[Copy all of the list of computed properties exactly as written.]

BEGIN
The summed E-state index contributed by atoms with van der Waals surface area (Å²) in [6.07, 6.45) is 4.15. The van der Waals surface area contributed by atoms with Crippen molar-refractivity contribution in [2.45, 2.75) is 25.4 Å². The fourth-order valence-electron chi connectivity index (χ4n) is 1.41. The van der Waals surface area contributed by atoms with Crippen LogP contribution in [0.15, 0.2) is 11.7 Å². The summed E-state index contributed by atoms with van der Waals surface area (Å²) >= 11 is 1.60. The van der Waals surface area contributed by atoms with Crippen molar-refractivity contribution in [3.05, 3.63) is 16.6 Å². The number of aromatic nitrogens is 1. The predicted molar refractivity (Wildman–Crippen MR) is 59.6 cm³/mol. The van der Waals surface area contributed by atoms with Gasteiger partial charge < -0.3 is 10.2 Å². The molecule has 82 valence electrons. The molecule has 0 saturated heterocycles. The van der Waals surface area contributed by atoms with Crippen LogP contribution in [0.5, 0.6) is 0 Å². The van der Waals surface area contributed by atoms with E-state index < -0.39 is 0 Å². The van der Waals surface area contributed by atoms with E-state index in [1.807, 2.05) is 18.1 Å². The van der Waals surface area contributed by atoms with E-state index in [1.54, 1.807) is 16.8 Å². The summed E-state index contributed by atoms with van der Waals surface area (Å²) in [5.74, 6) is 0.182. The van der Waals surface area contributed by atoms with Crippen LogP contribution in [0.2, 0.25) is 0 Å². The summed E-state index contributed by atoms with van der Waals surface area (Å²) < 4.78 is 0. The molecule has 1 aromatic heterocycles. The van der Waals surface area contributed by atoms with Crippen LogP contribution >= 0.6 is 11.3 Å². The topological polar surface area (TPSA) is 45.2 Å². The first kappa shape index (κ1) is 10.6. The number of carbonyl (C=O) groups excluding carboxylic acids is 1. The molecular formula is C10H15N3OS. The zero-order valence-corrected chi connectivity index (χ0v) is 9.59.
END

The summed E-state index contributed by atoms with van der Waals surface area (Å²) in [6.07, 6.45) is 4.15. The van der Waals surface area contributed by atoms with Crippen molar-refractivity contribution in [2.45, 2.75) is 25.4 Å². The fourth-order valence-electron chi connectivity index (χ4n) is 1.41. The van der Waals surface area contributed by atoms with Crippen LogP contribution in [0.15, 0.2) is 11.7 Å². The summed E-state index contributed by atoms with van der Waals surface area (Å²) >= 11 is 1.60. The van der Waals surface area contributed by atoms with Crippen molar-refractivity contribution in [3.05, 3.63) is 16.6 Å². The number of aromatic nitrogens is 1. The predicted molar refractivity (Wildman–Crippen MR) is 59.6 cm³/mol. The van der Waals surface area contributed by atoms with Gasteiger partial charge < -0.3 is 10.2 Å². The molecule has 82 valence electrons. The molecule has 0 saturated heterocycles. The van der Waals surface area contributed by atoms with Crippen LogP contribution in [0.5, 0.6) is 0 Å². The van der Waals surface area contributed by atoms with E-state index < -0.39 is 0 Å². The van der Waals surface area contributed by atoms with E-state index in [1.807, 2.05) is 18.1 Å². The van der Waals surface area contributed by atoms with E-state index in [1.54, 1.807) is 16.8 Å². The summed E-state index contributed by atoms with van der Waals surface area (Å²) in [5.74, 6) is 0.182. The van der Waals surface area contributed by atoms with Crippen LogP contribution in [0.2, 0.25) is 0 Å². The summed E-state index contributed by atoms with van der Waals surface area (Å²) < 4.78 is 0. The molecule has 1 aromatic heterocycles. The van der Waals surface area contributed by atoms with Crippen LogP contribution >= 0.6 is 11.3 Å². The topological polar surface area (TPSA) is 45.2 Å². The first kappa shape index (κ1) is 10.6. The number of carbonyl (C=O) groups excluding carboxylic acids is 1. The molecular formula is C10H15N3OS. The zero-order valence-corrected chi connectivity index (χ0v) is 9.59.